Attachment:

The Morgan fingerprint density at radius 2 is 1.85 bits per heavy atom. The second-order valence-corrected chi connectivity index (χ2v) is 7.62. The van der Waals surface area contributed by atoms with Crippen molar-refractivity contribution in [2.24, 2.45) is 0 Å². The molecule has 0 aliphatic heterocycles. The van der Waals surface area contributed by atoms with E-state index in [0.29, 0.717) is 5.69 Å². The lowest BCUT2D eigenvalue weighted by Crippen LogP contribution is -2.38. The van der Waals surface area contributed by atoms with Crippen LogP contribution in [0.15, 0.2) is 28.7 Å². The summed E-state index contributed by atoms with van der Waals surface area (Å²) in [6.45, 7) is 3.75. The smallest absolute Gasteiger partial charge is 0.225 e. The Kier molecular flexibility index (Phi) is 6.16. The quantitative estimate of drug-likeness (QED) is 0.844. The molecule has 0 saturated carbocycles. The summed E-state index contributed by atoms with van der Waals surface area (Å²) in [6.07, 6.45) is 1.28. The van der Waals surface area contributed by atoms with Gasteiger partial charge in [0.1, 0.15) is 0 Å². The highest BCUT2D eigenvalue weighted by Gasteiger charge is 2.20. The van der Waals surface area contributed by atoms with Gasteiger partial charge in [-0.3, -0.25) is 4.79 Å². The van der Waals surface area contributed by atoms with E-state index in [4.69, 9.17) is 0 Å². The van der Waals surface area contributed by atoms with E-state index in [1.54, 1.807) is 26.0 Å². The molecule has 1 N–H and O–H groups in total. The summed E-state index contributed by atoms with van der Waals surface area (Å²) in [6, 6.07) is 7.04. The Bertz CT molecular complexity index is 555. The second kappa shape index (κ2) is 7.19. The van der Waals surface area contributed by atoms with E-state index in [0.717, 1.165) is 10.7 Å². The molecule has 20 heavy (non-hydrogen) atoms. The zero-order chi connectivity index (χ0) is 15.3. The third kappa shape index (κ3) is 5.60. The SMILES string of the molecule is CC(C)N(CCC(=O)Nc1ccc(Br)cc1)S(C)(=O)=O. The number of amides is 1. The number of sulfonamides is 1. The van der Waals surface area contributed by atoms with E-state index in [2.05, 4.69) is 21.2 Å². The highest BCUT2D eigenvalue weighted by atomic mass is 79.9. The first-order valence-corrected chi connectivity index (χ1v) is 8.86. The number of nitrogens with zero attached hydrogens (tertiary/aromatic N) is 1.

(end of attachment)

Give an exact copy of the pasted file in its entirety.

The Morgan fingerprint density at radius 2 is 1.85 bits per heavy atom. The second-order valence-corrected chi connectivity index (χ2v) is 7.62. The van der Waals surface area contributed by atoms with Crippen molar-refractivity contribution in [2.24, 2.45) is 0 Å². The molecule has 0 aliphatic heterocycles. The van der Waals surface area contributed by atoms with E-state index in [0.29, 0.717) is 5.69 Å². The lowest BCUT2D eigenvalue weighted by Crippen LogP contribution is -2.38. The van der Waals surface area contributed by atoms with Crippen LogP contribution in [0.15, 0.2) is 28.7 Å². The summed E-state index contributed by atoms with van der Waals surface area (Å²) in [6.45, 7) is 3.75. The smallest absolute Gasteiger partial charge is 0.225 e. The Kier molecular flexibility index (Phi) is 6.16. The quantitative estimate of drug-likeness (QED) is 0.844. The molecule has 0 saturated carbocycles. The summed E-state index contributed by atoms with van der Waals surface area (Å²) in [6.07, 6.45) is 1.28. The van der Waals surface area contributed by atoms with Gasteiger partial charge in [0.1, 0.15) is 0 Å². The highest BCUT2D eigenvalue weighted by Gasteiger charge is 2.20. The van der Waals surface area contributed by atoms with Gasteiger partial charge in [-0.3, -0.25) is 4.79 Å². The van der Waals surface area contributed by atoms with E-state index in [4.69, 9.17) is 0 Å². The van der Waals surface area contributed by atoms with E-state index in [1.54, 1.807) is 26.0 Å². The molecule has 1 N–H and O–H groups in total. The summed E-state index contributed by atoms with van der Waals surface area (Å²) in [6, 6.07) is 7.04. The Bertz CT molecular complexity index is 555. The second kappa shape index (κ2) is 7.19. The van der Waals surface area contributed by atoms with E-state index in [0.717, 1.165) is 10.7 Å². The molecule has 20 heavy (non-hydrogen) atoms. The zero-order chi connectivity index (χ0) is 15.3. The third kappa shape index (κ3) is 5.60. The SMILES string of the molecule is CC(C)N(CCC(=O)Nc1ccc(Br)cc1)S(C)(=O)=O. The number of amides is 1. The number of sulfonamides is 1. The van der Waals surface area contributed by atoms with E-state index in [2.05, 4.69) is 21.2 Å². The highest BCUT2D eigenvalue weighted by atomic mass is 79.9. The first-order valence-corrected chi connectivity index (χ1v) is 8.86. The number of nitrogens with zero attached hydrogens (tertiary/aromatic N) is 1.